After reading about all the ways that the province has control over the City of Toronto’s planning and development process, it’s easy to see why our city is put at an extreme disadvantage when it comes to refusing development applications. Provincial policy is currently directing significant intensification downtown, which Toronto must accommodate under the Planning Act. The existence of provincial land use planning tribunals can take the final decision out of the hands of municipalities and helps heavily encourage both appeals and settlements.
WHY SHOULD YOU CARE?
Changing this is not possible without significant reforms that are outside of the City’s control. If it can be said that the development process favours developers, its roots lie in the provincial Planning Act. While there was an attempt at reform under the previous Liberal Government, the current Conservative government reversed those reforms and more. The current government has also expanded its use of Minister’s Zoning Orders, which can be used to skip both the public consultation process and potential to appeal to the tribunal.
Our community saw this happen in January 2021 when the province showed up on-site with the intention to demolish four 100+ year old heritage buildings on the Foundry Site in the West Don Lands after silently issuing three MZO’s. These MZOs - which bypassed the typical planning processes, including community consultation - were issued without notification to City Planning or the local Councillors’ offices. The Province’s intentions were to create a “clean slate'' for a future developer to redevelop the site without being burdened by necessary city approvals related to the heritage buildings.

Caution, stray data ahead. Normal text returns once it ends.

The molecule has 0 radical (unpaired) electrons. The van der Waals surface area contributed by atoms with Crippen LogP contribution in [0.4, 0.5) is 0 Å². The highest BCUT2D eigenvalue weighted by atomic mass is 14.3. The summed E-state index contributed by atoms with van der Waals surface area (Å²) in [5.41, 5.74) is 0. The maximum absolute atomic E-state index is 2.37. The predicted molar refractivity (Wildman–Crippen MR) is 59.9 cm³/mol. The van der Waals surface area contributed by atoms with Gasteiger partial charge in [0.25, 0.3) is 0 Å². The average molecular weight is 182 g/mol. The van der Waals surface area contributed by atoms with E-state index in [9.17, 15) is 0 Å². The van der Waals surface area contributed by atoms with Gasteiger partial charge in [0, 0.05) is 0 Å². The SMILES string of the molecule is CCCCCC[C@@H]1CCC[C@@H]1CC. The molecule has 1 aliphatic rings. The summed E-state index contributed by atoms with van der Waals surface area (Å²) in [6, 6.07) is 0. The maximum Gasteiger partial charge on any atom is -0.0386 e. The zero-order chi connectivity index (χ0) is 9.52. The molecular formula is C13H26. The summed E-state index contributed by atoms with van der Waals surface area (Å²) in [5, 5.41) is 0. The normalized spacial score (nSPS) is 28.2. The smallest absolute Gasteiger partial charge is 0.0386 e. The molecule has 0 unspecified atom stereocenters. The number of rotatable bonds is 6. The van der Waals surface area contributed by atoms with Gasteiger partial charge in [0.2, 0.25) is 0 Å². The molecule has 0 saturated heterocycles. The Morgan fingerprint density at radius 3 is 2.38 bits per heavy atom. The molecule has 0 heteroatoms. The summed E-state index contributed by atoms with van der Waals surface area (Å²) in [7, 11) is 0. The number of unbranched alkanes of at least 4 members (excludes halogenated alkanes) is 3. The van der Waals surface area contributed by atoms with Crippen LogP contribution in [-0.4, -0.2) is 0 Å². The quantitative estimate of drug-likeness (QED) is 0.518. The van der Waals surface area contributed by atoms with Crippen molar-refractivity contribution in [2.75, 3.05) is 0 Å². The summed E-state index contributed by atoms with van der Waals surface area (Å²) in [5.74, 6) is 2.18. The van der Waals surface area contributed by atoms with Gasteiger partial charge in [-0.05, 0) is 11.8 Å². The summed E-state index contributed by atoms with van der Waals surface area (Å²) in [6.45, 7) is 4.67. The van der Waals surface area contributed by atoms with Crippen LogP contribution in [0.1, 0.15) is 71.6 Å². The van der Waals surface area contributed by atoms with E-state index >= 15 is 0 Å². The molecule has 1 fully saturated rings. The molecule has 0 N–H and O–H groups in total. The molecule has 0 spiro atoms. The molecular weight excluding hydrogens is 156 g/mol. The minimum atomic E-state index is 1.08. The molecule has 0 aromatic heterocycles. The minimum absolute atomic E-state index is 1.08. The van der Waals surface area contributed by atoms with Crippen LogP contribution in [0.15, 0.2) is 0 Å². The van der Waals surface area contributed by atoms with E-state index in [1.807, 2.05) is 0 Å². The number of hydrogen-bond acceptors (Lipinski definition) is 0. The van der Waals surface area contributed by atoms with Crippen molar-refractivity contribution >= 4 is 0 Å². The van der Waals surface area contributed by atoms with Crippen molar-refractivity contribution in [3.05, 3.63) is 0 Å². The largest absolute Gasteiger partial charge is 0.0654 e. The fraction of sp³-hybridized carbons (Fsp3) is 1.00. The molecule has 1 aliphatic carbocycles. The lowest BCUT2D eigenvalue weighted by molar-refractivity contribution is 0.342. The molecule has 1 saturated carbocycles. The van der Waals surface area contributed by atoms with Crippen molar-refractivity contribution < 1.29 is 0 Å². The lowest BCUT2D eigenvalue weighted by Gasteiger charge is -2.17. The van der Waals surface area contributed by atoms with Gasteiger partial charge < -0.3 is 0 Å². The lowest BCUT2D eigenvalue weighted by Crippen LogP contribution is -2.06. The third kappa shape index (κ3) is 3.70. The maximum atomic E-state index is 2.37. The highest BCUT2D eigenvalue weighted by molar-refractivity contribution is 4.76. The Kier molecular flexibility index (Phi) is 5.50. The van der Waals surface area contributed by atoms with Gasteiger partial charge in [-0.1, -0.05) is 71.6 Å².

The community rallied together in support of preserving the Foundry cites, and against the Province’s use of MZOs which bypassed proper community consultation. Only after a stop-work injunction was the province forced to temporarily pause their demolition. We shouldn’t have to fight to create a city that best reflects our needs. Local voices help build complete communities. #RespectLocalPlanning
What the City can and has tried to do is to create a strong local policy that can hopefully be defended at a provincial tribunal. Up-to-date zoning by-laws can assist in encouraging developers to not seek zoning by-law amendments, resulting in applications that reflect the City’s intentions in an area. It should continue to be advocated to the province that more weight be placed on municipal decisions so that City Councils--not a tribunal--are planning our communities.
It’s critical that if you want your voice to be heard, that your comments go to City Planning. City planners have a professional obligation to the public interest, which includes listening to feedback on planning applications. The City’s Application Information Centre contains information on current development applications, including their status and who with City Planning the file is assigned to along with their contact information.